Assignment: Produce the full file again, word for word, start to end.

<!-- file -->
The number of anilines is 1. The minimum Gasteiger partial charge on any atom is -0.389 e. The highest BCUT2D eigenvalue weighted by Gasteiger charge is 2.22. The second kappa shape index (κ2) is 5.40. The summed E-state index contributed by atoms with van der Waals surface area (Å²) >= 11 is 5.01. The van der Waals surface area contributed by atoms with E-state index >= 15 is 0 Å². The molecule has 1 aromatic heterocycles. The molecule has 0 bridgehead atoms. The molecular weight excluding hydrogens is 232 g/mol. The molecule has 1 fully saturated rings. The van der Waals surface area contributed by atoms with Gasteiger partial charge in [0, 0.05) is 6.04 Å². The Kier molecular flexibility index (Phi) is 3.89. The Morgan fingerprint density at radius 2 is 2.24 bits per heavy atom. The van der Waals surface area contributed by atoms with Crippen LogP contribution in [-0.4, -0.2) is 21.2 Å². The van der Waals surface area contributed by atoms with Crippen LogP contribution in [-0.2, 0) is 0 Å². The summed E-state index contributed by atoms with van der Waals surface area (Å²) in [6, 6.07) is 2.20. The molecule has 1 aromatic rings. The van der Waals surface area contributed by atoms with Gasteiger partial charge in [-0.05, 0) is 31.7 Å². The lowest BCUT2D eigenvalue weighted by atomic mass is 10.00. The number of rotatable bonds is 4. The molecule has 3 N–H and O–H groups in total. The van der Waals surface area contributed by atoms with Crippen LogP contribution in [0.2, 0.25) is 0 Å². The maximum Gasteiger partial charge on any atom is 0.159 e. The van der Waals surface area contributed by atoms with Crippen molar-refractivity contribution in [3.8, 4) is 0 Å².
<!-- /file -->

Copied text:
The number of anilines is 1. The minimum Gasteiger partial charge on any atom is -0.389 e. The highest BCUT2D eigenvalue weighted by Gasteiger charge is 2.22. The second kappa shape index (κ2) is 5.40. The summed E-state index contributed by atoms with van der Waals surface area (Å²) >= 11 is 5.01. The van der Waals surface area contributed by atoms with E-state index >= 15 is 0 Å². The molecule has 1 aromatic heterocycles. The molecule has 0 bridgehead atoms. The molecular weight excluding hydrogens is 232 g/mol. The molecule has 1 fully saturated rings. The van der Waals surface area contributed by atoms with Gasteiger partial charge in [0, 0.05) is 6.04 Å². The Kier molecular flexibility index (Phi) is 3.89. The Morgan fingerprint density at radius 2 is 2.24 bits per heavy atom. The van der Waals surface area contributed by atoms with Crippen LogP contribution in [-0.4, -0.2) is 21.2 Å². The van der Waals surface area contributed by atoms with Crippen LogP contribution in [-0.2, 0) is 0 Å². The summed E-state index contributed by atoms with van der Waals surface area (Å²) in [6, 6.07) is 2.20. The molecule has 1 aromatic rings. The van der Waals surface area contributed by atoms with Gasteiger partial charge in [-0.05, 0) is 31.7 Å². The lowest BCUT2D eigenvalue weighted by atomic mass is 10.00. The number of rotatable bonds is 4. The molecule has 3 N–H and O–H groups in total. The van der Waals surface area contributed by atoms with Crippen LogP contribution in [0.2, 0.25) is 0 Å². The maximum Gasteiger partial charge on any atom is 0.159 e. The van der Waals surface area contributed by atoms with Crippen molar-refractivity contribution in [3.8, 4) is 0 Å².